Last week, when members of the United Auto Workers first walked off the line to strike the Big Three automakers — General Motors, Ford Motor Co. and Stellantis — there were cheers and fists in the air as the union members left work at GM’s Wentzville, Missouri, plant, Ford’s Michigan Assembly plant in Wayne, Michigan, and Stellantis’ Toledo, Ohio, plant. The striking workers had just received word the union would target their plants.
The UAW is relying on an unpredictable “stand-up” strategy to win higher wages, better job security and an end to the two-tiered wage system that has some workers earning lower pay and worse benefits than others doing the same job. The union is targeting specific plants as it strikes GM, Ford and Stellantis simultaneously.
The new strategy’s “biggest advantage for the UAW is it creates uncertainty at the table” and gives the union “some sense of control of how [the strike] evolves,” said Arthur Wheaton, director of labor studies at Cornell University’s School of Industrial and Labor Relations. “The company doesn’t know where or when” the union will strike.
The UAW will expand or reduce the number of plants on strike based on whether the union makes progress with automakers at the bargaining table.
In the early stages of the strike, the UAW is intentionally not hitting as hard as it could.
“This is a warning shot,” said Sam Fiorani, vice president of global vehicle forecasting at AutoForecast Solutions. “Targeting the small plants [as the UAW has] hits a core group of vehicles but doesn’t hit the Detroit Three in the deepest part of their pocket.”
The selection of the plants that strike provides insight into where negotiations stand between the union and each automaker because not all companies’ businesses are affected equally. According to data from Seraph, a supply chain and manufacturing consulting firm, Ford’s Michigan Assembly is responsible for 8.6% of the company’s U.S. production volume, while GM’s Wentzville plant makes up 12.9% of its U.S. production.
“If you lose 10% of your monthly profit, you could [still] go on for quite a long time,” even with a strike, Seraph North America President Thomas Kowal said.
In contrast, the Stellantis plant in Toledo is responsible for 24.8% of all Stellantis production in the U.S.
The UAW is probably going easier on Ford than GM or Stellantis because the union has a relatively better relationship with the automaker and has seemingly made more progress with Ford in negotiations, experts said. Ford has “a very, very long history of trying to come up with creative solutions to avoid strikes,” Wheaton said.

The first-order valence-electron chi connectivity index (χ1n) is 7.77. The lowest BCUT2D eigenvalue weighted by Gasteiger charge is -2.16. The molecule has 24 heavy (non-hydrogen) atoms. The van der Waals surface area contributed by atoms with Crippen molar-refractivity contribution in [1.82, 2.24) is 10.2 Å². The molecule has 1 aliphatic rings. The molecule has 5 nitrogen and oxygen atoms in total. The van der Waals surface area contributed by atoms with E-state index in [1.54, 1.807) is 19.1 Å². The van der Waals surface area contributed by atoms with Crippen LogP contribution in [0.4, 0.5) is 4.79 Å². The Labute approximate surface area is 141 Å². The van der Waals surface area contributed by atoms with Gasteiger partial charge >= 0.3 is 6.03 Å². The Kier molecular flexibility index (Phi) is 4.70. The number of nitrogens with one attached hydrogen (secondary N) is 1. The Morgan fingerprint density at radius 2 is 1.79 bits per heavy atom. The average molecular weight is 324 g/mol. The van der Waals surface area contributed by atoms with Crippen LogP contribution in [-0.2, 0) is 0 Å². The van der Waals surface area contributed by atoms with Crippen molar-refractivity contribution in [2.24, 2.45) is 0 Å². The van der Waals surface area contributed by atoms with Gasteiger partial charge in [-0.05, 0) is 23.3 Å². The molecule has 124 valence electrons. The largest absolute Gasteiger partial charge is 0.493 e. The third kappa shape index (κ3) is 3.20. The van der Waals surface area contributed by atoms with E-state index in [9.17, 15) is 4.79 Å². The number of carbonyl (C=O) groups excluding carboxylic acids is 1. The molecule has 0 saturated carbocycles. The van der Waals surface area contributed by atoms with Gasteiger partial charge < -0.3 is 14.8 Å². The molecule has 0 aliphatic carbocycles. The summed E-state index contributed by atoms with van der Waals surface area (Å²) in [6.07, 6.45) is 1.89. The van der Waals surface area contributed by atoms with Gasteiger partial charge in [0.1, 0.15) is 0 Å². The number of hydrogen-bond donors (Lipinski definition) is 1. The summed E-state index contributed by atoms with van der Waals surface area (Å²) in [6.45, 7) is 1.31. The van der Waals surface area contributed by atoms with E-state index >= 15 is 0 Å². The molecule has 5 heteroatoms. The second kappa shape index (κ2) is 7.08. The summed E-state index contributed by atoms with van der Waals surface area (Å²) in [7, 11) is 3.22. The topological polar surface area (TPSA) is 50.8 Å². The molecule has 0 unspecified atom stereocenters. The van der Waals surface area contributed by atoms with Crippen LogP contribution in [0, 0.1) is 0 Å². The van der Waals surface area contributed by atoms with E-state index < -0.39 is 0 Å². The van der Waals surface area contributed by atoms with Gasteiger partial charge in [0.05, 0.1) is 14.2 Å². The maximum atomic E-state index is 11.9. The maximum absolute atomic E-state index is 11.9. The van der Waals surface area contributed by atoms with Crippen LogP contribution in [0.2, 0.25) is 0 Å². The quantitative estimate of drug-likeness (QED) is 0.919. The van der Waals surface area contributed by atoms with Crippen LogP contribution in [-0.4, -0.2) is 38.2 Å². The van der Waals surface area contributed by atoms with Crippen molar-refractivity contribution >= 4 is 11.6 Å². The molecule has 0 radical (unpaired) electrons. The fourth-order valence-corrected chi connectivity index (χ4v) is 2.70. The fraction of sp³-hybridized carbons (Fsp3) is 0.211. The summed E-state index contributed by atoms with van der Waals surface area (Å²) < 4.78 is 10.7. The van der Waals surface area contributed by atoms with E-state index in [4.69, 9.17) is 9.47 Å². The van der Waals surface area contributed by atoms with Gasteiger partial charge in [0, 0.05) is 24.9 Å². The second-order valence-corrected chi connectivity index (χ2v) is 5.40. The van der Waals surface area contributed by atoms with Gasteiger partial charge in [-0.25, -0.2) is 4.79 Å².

This is the first time the UAW has struck Ford since 1976. And while the UAW filed unfair labor practice complaints with the National Labor Relations Board in August, alleging that GM and Stellantis were not bargaining in good faith, it did not file such complaints against Ford. On the second day of the strike, UAW President Shawn Fain said that day’s negotiations with Ford went “reasonably well.”
Meanwhile, the relationship between GM CEO Mary Barra and the UAW is less than friendly; Barra recently said GM couldn’t be a successful company if it met all the union’s demands.
But Stellantis may be the union’s most difficult opponent in bargaining. Many experts believed Stellantis would be the UAW’s initial target before the union revealed its plan to target all Big Three automakers simultaneously.
Stellantis’ top wages are lower than those at Ford and GM, and their temporary workers have less job security. Stellantis also offered to reopen the idled Belvidere, Illinois, plant in negotiations if the sides made a deal before the strike deadline.
“That’s how they see these workers. A bargaining chip,” Fain said in a statement on Stellantis rescinding the Belvidere proposal. After the Belvidere plant closed indefinitely last year, the plant’s production moved to Mexico.
Wheaton believes the strike at Ford will end first, possibly within a matter of weeks. “Ford is absolutely terrified of the strike,” he said.
GM is still hurting from the 2019 strike that cost it nearly $3 billion and will probably follow the pattern of a Ford contract, Wheaton said.
But he’s unsure whether Stellantis would follow a pattern set by GM or Ford. Wheaton said a Stellantis strike could last months, as the company’s global leadership is “entrenched in their positions.” He added that government and UAW pressure might ultimately encourage Stellantis to cut a better deal with the union. However, Stellantis could also choose to move its pickup truck production to Mexico “out of spite,” Wheaton said.
Soon, the UAW will decide where to strike next. Kowall said the union will eventually need to deliver a harder blow to affect the companies more severely. He said the UAW might target some of the plants making more profitable vehicles like the Ford F-150, Chevy Silverado or Ram trucks.
The UAW promised this week it would expand the strike at noon on Friday, Sept. 22, if “serious progress” was not made at the bargaining table by then.
“We’re going to keep hitting the company where we need to, when we need to,” Fain said when announcing the new deadline.